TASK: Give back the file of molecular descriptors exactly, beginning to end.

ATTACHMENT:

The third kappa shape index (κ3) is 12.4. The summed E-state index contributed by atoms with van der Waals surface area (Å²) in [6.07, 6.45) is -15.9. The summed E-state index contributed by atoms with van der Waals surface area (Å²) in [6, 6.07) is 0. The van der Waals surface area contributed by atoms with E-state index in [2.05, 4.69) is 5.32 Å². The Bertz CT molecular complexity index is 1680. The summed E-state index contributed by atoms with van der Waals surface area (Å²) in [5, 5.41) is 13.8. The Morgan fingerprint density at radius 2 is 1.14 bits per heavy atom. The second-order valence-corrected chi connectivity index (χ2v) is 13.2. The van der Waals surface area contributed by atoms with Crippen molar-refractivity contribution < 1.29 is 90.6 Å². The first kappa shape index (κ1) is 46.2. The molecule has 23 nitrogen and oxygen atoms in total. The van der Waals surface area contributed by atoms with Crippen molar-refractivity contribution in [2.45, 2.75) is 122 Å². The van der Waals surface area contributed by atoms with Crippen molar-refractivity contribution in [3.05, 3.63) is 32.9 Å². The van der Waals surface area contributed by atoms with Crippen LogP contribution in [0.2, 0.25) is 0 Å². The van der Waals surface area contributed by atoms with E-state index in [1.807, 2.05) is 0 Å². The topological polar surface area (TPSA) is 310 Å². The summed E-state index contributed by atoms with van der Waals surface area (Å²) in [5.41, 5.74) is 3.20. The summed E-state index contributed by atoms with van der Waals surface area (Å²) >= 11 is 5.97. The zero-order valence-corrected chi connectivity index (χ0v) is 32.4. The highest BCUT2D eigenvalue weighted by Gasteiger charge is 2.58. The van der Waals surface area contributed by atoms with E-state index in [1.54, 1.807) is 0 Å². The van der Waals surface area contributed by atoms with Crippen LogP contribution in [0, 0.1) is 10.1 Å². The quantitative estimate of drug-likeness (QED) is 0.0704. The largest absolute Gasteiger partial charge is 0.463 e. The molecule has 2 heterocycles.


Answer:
The third kappa shape index (κ3) is 12.4. The summed E-state index contributed by atoms with van der Waals surface area (Å²) in [6.07, 6.45) is -15.9. The summed E-state index contributed by atoms with van der Waals surface area (Å²) in [6, 6.07) is 0. The van der Waals surface area contributed by atoms with E-state index in [2.05, 4.69) is 5.32 Å². The Bertz CT molecular complexity index is 1680. The summed E-state index contributed by atoms with van der Waals surface area (Å²) in [5, 5.41) is 13.8. The Morgan fingerprint density at radius 2 is 1.14 bits per heavy atom. The second-order valence-corrected chi connectivity index (χ2v) is 13.2. The van der Waals surface area contributed by atoms with Crippen molar-refractivity contribution < 1.29 is 90.6 Å². The first kappa shape index (κ1) is 46.2. The molecule has 23 nitrogen and oxygen atoms in total. The van der Waals surface area contributed by atoms with Crippen molar-refractivity contribution in [2.45, 2.75) is 122 Å². The van der Waals surface area contributed by atoms with Crippen molar-refractivity contribution in [3.05, 3.63) is 32.9 Å². The van der Waals surface area contributed by atoms with Crippen LogP contribution in [0.2, 0.25) is 0 Å². The van der Waals surface area contributed by atoms with E-state index in [1.807, 2.05) is 0 Å². The topological polar surface area (TPSA) is 310 Å². The summed E-state index contributed by atoms with van der Waals surface area (Å²) in [5.41, 5.74) is 3.20. The summed E-state index contributed by atoms with van der Waals surface area (Å²) >= 11 is 5.97. The zero-order valence-corrected chi connectivity index (χ0v) is 32.4. The highest BCUT2D eigenvalue weighted by Gasteiger charge is 2.58. The van der Waals surface area contributed by atoms with E-state index in [1.54, 1.807) is 0 Å². The van der Waals surface area contributed by atoms with Crippen LogP contribution in [0, 0.1) is 10.1 Å². The quantitative estimate of drug-likeness (QED) is 0.0704. The largest absolute Gasteiger partial charge is 0.463 e. The molecule has 2 heterocycles.